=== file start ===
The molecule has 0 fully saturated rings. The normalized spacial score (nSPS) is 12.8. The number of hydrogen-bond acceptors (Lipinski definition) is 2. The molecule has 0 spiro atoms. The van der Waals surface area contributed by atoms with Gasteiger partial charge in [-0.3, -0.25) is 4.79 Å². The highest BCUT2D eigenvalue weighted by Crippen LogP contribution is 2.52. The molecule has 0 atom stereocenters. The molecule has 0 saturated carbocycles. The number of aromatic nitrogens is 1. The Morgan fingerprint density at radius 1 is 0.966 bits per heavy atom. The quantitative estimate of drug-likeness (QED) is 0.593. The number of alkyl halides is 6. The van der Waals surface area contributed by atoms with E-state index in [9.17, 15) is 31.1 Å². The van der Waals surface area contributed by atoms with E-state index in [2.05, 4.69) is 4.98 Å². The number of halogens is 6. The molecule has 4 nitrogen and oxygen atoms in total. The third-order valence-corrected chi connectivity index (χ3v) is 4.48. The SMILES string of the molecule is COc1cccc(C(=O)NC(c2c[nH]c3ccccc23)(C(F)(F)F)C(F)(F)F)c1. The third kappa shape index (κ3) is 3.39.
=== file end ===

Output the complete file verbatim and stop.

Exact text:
The molecule has 0 fully saturated rings. The normalized spacial score (nSPS) is 12.8. The number of hydrogen-bond acceptors (Lipinski definition) is 2. The molecule has 0 spiro atoms. The van der Waals surface area contributed by atoms with Gasteiger partial charge in [-0.3, -0.25) is 4.79 Å². The highest BCUT2D eigenvalue weighted by Crippen LogP contribution is 2.52. The molecule has 0 atom stereocenters. The molecule has 0 saturated carbocycles. The number of aromatic nitrogens is 1. The Morgan fingerprint density at radius 1 is 0.966 bits per heavy atom. The quantitative estimate of drug-likeness (QED) is 0.593. The number of alkyl halides is 6. The van der Waals surface area contributed by atoms with E-state index in [9.17, 15) is 31.1 Å². The van der Waals surface area contributed by atoms with E-state index in [2.05, 4.69) is 4.98 Å². The number of halogens is 6. The molecule has 4 nitrogen and oxygen atoms in total. The third-order valence-corrected chi connectivity index (χ3v) is 4.48. The SMILES string of the molecule is COc1cccc(C(=O)NC(c2c[nH]c3ccccc23)(C(F)(F)F)C(F)(F)F)c1. The third kappa shape index (κ3) is 3.39.